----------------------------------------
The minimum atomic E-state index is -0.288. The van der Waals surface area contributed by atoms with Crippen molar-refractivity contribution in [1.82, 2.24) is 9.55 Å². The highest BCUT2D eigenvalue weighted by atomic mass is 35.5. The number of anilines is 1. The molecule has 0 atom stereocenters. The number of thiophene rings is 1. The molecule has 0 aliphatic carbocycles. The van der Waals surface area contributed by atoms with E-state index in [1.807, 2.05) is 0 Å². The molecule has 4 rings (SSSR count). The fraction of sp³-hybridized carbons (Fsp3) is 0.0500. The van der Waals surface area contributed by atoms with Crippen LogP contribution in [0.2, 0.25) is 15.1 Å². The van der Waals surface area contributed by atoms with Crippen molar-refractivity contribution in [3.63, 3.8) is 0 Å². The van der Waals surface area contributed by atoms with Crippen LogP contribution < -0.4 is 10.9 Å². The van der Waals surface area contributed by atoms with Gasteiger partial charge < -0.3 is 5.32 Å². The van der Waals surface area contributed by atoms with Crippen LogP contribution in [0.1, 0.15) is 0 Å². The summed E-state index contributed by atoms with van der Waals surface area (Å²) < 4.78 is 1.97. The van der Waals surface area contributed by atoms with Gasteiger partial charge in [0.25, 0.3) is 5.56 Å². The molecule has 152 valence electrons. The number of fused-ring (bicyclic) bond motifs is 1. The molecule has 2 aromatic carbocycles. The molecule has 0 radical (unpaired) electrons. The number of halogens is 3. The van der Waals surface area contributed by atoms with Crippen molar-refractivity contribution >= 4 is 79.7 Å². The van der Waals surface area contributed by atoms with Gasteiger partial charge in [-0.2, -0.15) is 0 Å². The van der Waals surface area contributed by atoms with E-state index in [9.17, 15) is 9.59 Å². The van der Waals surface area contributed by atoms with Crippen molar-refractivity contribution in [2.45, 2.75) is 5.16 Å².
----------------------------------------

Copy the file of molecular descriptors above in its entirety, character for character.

The minimum atomic E-state index is -0.288. The van der Waals surface area contributed by atoms with Crippen molar-refractivity contribution in [1.82, 2.24) is 9.55 Å². The highest BCUT2D eigenvalue weighted by atomic mass is 35.5. The number of anilines is 1. The molecule has 0 atom stereocenters. The number of thiophene rings is 1. The molecule has 0 aliphatic carbocycles. The van der Waals surface area contributed by atoms with E-state index in [1.807, 2.05) is 0 Å². The molecule has 4 rings (SSSR count). The fraction of sp³-hybridized carbons (Fsp3) is 0.0500. The van der Waals surface area contributed by atoms with Crippen LogP contribution in [0.2, 0.25) is 15.1 Å². The van der Waals surface area contributed by atoms with Crippen molar-refractivity contribution in [3.63, 3.8) is 0 Å². The van der Waals surface area contributed by atoms with Crippen LogP contribution < -0.4 is 10.9 Å². The van der Waals surface area contributed by atoms with Gasteiger partial charge < -0.3 is 5.32 Å². The van der Waals surface area contributed by atoms with Crippen LogP contribution in [0.1, 0.15) is 0 Å². The summed E-state index contributed by atoms with van der Waals surface area (Å²) < 4.78 is 1.97. The van der Waals surface area contributed by atoms with Gasteiger partial charge in [0.25, 0.3) is 5.56 Å². The molecule has 152 valence electrons. The number of fused-ring (bicyclic) bond motifs is 1. The molecule has 2 aromatic carbocycles. The molecule has 0 radical (unpaired) electrons. The number of halogens is 3. The van der Waals surface area contributed by atoms with Crippen molar-refractivity contribution >= 4 is 79.7 Å². The van der Waals surface area contributed by atoms with Gasteiger partial charge in [-0.2, -0.15) is 0 Å². The van der Waals surface area contributed by atoms with E-state index in [9.17, 15) is 9.59 Å². The van der Waals surface area contributed by atoms with Crippen molar-refractivity contribution in [2.45, 2.75) is 5.16 Å².